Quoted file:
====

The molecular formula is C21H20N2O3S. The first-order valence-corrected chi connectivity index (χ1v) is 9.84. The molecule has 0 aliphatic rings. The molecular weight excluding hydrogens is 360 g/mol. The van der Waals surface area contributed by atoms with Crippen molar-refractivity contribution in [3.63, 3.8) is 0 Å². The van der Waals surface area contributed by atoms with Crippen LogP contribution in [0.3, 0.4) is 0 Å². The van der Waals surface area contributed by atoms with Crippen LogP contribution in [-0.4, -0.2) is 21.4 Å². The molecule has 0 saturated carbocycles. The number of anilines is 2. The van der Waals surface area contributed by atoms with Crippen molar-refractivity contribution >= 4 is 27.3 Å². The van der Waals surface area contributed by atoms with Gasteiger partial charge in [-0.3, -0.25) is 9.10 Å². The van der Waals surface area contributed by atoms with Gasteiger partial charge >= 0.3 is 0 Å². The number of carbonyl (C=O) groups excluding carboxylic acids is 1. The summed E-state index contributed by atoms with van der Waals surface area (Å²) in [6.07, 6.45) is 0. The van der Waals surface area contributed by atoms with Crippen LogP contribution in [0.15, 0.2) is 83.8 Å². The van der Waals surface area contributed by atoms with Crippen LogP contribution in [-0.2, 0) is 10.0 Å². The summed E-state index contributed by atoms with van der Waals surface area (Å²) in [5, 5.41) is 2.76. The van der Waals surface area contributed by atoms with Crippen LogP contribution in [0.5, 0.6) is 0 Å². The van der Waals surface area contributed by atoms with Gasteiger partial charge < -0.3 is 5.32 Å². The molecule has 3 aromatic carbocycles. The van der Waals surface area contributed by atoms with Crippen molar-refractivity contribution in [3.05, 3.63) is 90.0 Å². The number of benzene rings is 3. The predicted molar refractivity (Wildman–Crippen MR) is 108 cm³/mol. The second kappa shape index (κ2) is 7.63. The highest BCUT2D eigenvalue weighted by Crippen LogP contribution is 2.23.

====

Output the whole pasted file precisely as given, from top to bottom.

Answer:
The molecular formula is C21H20N2O3S. The first-order valence-corrected chi connectivity index (χ1v) is 9.84. The molecule has 0 aliphatic rings. The molecular weight excluding hydrogens is 360 g/mol. The van der Waals surface area contributed by atoms with Crippen molar-refractivity contribution in [3.63, 3.8) is 0 Å². The van der Waals surface area contributed by atoms with Crippen LogP contribution in [0.3, 0.4) is 0 Å². The van der Waals surface area contributed by atoms with Crippen LogP contribution in [-0.4, -0.2) is 21.4 Å². The molecule has 0 saturated carbocycles. The number of anilines is 2. The van der Waals surface area contributed by atoms with Crippen molar-refractivity contribution >= 4 is 27.3 Å². The van der Waals surface area contributed by atoms with Gasteiger partial charge in [-0.3, -0.25) is 9.10 Å². The van der Waals surface area contributed by atoms with Gasteiger partial charge >= 0.3 is 0 Å². The number of carbonyl (C=O) groups excluding carboxylic acids is 1. The summed E-state index contributed by atoms with van der Waals surface area (Å²) in [6.07, 6.45) is 0. The van der Waals surface area contributed by atoms with Crippen LogP contribution in [0.15, 0.2) is 83.8 Å². The van der Waals surface area contributed by atoms with Crippen LogP contribution in [-0.2, 0) is 10.0 Å². The summed E-state index contributed by atoms with van der Waals surface area (Å²) in [5, 5.41) is 2.76. The van der Waals surface area contributed by atoms with Crippen LogP contribution in [0.5, 0.6) is 0 Å². The van der Waals surface area contributed by atoms with Gasteiger partial charge < -0.3 is 5.32 Å². The molecule has 3 aromatic carbocycles. The van der Waals surface area contributed by atoms with Crippen molar-refractivity contribution in [3.05, 3.63) is 90.0 Å². The number of benzene rings is 3. The predicted molar refractivity (Wildman–Crippen MR) is 108 cm³/mol. The second kappa shape index (κ2) is 7.63. The highest BCUT2D eigenvalue weighted by Crippen LogP contribution is 2.23.